Once those expanded polystyrene beads collapse, however, they do not regain their shape (or ability to absorb energy); for that reason, EPS is strictly suited to single impacts. This is why helmets with EPS liners should be replaced after a crash. Similarly, helmet owners should be vigilant about not dropping or knocking their helmet during daily use. You’ll find EPS foam liners employed in the vast majority of cycling, snow sports and motorcycle helmets. Athletes who freqently fall down or experience multiple impacts (snowboarders, football players, etc.) may prefer helmets equipped with more resilient liner materials.
Manufacturers can precisely “tune” their EPS foams by adjusting foam density to provide just the right amount of impact attenuation needed for a given application. Harder EPS foams work well to reduce energy transfer during high-speed impacts. Softer EPS foams are better suited to slower-speed, lower-energy impacts. Several helmet brands have created dual-density EPS foam liners that combine hard and soft EPS foams, which may help protect riders in some accidents.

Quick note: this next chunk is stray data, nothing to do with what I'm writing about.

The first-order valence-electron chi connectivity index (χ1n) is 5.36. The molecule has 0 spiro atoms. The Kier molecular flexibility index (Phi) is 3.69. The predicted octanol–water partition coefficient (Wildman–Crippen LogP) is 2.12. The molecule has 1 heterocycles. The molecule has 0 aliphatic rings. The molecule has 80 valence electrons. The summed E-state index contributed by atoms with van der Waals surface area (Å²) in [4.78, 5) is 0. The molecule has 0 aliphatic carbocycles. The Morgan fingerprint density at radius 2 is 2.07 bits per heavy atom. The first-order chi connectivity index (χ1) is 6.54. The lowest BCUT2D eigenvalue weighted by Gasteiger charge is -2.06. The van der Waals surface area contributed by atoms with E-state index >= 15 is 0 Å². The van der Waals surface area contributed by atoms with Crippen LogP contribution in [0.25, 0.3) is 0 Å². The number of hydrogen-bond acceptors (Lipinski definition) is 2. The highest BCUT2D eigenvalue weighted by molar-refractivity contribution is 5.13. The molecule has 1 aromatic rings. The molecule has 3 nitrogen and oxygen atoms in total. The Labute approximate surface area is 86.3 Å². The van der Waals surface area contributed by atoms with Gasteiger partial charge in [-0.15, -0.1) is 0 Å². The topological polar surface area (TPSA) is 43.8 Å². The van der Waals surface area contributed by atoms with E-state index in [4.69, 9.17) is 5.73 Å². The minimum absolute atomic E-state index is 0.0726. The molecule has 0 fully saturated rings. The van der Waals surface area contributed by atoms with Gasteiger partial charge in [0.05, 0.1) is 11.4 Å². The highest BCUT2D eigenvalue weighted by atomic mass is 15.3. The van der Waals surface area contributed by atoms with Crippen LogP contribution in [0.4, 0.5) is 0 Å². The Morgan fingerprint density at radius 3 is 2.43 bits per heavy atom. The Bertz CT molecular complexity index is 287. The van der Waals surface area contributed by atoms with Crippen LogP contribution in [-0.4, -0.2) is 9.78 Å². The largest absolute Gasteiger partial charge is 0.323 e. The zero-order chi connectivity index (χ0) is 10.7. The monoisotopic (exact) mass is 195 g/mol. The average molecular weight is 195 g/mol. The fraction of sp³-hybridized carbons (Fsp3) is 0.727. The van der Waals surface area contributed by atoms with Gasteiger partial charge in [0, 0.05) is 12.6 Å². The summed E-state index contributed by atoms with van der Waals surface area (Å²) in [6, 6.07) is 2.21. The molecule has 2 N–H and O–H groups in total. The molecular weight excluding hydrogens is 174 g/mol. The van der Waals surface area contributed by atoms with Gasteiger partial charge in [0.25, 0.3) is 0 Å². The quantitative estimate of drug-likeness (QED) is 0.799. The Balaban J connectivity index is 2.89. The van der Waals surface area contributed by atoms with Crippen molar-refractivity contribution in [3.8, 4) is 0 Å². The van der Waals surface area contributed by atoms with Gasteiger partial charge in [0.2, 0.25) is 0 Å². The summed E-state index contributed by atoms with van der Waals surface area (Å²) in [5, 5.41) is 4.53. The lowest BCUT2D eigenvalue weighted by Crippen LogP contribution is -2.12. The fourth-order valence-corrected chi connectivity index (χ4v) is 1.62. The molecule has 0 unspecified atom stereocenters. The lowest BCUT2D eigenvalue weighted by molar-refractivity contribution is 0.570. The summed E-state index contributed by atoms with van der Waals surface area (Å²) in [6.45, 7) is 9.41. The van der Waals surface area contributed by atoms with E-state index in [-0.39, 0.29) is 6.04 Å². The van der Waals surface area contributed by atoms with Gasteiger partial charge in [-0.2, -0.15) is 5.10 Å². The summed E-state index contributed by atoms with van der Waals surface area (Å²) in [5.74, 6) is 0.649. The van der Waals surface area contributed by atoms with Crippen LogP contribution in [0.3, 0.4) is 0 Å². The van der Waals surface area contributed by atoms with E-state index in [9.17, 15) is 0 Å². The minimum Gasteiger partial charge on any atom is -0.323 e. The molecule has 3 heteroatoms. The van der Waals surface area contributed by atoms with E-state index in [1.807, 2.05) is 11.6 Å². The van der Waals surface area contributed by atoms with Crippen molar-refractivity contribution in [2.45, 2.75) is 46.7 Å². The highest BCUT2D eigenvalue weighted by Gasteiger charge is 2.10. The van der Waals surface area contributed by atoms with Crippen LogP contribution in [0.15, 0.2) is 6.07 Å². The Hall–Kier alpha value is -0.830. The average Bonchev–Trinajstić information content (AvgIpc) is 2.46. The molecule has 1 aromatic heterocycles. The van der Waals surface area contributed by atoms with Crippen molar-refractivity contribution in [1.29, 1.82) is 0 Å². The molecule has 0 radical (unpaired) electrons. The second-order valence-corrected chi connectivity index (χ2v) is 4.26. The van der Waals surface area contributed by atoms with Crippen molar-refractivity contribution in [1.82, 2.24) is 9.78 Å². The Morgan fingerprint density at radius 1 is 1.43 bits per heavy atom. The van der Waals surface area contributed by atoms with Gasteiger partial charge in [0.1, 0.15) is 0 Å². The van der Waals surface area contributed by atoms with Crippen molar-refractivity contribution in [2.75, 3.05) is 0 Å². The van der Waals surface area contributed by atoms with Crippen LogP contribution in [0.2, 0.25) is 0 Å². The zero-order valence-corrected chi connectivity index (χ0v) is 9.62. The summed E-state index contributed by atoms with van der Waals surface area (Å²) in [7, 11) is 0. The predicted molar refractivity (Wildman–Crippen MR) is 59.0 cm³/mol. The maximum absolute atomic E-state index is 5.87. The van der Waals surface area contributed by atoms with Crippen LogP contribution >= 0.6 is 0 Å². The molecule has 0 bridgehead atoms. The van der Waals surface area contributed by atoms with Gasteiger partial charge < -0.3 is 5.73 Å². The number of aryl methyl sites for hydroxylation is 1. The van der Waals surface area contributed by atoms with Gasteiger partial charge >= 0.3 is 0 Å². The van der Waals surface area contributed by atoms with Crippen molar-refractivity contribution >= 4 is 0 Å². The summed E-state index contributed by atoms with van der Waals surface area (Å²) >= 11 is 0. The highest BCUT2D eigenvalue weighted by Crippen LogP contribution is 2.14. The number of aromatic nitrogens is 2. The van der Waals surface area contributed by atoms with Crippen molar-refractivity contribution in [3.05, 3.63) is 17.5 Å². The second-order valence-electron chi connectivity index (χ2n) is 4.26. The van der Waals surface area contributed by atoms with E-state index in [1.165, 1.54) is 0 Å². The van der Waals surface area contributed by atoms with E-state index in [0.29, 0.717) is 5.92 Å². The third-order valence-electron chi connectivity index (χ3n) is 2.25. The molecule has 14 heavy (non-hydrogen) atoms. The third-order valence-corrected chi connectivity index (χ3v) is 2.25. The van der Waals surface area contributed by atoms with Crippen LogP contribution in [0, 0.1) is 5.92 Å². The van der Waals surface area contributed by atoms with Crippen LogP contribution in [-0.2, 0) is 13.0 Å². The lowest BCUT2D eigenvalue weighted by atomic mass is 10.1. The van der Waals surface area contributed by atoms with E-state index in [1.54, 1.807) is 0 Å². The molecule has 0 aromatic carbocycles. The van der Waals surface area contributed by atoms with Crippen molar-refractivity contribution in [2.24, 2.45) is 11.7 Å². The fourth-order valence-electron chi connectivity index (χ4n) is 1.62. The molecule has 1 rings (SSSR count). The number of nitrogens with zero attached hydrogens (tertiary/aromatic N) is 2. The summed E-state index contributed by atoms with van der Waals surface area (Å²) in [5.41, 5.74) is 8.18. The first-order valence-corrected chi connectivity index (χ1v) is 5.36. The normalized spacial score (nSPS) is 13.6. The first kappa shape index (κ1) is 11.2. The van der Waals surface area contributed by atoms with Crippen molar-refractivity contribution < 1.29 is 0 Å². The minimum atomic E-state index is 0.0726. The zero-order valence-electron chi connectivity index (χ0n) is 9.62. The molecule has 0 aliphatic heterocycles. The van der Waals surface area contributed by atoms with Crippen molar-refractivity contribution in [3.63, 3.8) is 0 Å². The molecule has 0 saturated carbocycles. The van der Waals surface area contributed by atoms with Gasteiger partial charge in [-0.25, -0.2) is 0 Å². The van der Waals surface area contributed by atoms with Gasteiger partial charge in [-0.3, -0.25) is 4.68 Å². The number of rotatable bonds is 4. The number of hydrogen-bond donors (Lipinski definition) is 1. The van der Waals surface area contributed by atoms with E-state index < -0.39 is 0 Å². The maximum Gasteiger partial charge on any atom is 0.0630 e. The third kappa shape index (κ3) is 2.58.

Acrylonitrile butadiene styrene (ABS) may be the most common helmet outer shell material in the world—thanks to its affordability, ease of manufacturing, its strength and reliability. As a thermoplastic, ABS can be heated to 221 degrees Fahrenheit (105 °C) melted and easily injection molded or 3D printed into finished shapes. This is why ABS debuted in helmet shells during the 1960s and is still popular with helmet manufacturers today.
Once cooled, there is usually little required in the way of hand finishing the ABS product, which reduces labor costs. That said, ABS is also easily machined, sanded, glued and painted, which makes it a popular material for both prototype and finished products.
From a performance standpoint, ABS is attractive in that it has high impact resistance, functions well in cold weather and is, simply put, quite tough.
For all these reasons (and more) ABS products are omnipresent in our daily lives—the light switch cover on the wall, the keys on your computer’s keyboard, the interior in your car—ABS is everywhere, including, of course, in helmet shells.